Anyone who provides software services to clients in Massachusetts should pay attention.
The tax is generally based on where the services are provided, not where they are coming from. For example, it makes no difference if a solution provider is working out of Florida or Massachusetts -- if the customer's office is in Massachusetts, the tax must be paid on the services. While the tax does not necessarily have to be charged by the provider, it will have to be paid in the end by the consumer in their tax filings to prove that the tax on the service was paid.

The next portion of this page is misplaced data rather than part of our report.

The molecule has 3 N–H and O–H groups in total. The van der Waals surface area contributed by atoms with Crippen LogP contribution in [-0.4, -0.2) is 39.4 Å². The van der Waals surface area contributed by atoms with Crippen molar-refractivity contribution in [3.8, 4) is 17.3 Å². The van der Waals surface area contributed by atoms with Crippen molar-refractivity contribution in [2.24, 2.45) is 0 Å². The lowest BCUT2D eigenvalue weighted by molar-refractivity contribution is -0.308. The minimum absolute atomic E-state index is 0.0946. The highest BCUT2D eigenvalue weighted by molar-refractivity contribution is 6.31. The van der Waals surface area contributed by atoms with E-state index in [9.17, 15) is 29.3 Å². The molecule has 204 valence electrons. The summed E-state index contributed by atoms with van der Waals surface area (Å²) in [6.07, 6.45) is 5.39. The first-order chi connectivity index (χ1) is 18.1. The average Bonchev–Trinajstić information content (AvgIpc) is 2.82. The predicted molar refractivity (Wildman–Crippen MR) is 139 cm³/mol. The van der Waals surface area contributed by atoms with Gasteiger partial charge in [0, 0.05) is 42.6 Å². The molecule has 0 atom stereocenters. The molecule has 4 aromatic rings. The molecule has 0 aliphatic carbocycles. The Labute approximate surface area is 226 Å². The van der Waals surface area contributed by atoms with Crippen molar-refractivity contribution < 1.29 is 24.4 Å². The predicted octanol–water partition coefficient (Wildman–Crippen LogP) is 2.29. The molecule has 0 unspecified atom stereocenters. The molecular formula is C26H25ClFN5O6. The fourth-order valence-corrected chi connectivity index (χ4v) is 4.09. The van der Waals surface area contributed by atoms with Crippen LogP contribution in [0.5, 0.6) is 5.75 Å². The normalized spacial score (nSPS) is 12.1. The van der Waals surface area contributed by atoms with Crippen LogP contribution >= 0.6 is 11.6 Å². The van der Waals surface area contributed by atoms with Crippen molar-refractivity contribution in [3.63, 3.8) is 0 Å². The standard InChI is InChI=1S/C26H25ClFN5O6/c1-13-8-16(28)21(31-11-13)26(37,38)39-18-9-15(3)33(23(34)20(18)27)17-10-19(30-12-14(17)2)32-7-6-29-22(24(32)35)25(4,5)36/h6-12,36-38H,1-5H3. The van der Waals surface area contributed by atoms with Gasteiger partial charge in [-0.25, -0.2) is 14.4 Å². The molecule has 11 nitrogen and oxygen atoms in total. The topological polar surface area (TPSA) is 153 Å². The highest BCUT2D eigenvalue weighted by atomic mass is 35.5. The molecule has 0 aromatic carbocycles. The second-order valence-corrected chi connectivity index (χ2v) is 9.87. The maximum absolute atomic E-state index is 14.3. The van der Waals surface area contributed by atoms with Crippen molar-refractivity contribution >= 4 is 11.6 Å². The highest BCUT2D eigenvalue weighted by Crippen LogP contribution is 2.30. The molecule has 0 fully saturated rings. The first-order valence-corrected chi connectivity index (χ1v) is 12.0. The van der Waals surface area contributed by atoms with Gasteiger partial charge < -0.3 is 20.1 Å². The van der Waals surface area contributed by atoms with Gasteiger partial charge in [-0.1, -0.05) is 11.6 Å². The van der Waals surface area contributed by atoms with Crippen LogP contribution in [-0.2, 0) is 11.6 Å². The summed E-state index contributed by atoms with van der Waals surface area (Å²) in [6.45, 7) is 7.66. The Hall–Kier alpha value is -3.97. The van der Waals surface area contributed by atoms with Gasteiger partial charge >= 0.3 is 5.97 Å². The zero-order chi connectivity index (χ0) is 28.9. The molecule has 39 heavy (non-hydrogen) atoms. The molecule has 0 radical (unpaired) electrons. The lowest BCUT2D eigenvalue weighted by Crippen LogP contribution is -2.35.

"The customer doesn't really have an option," said Robinson. The tax will either be billed by the vendor or paid on the tax filing.
At the end of the day, both the service providers and the customers need to pay attention to make sure the tax is paid, said Nicola Lemay, a partner and chair of Foley Hoag's Taxation Group in Boston.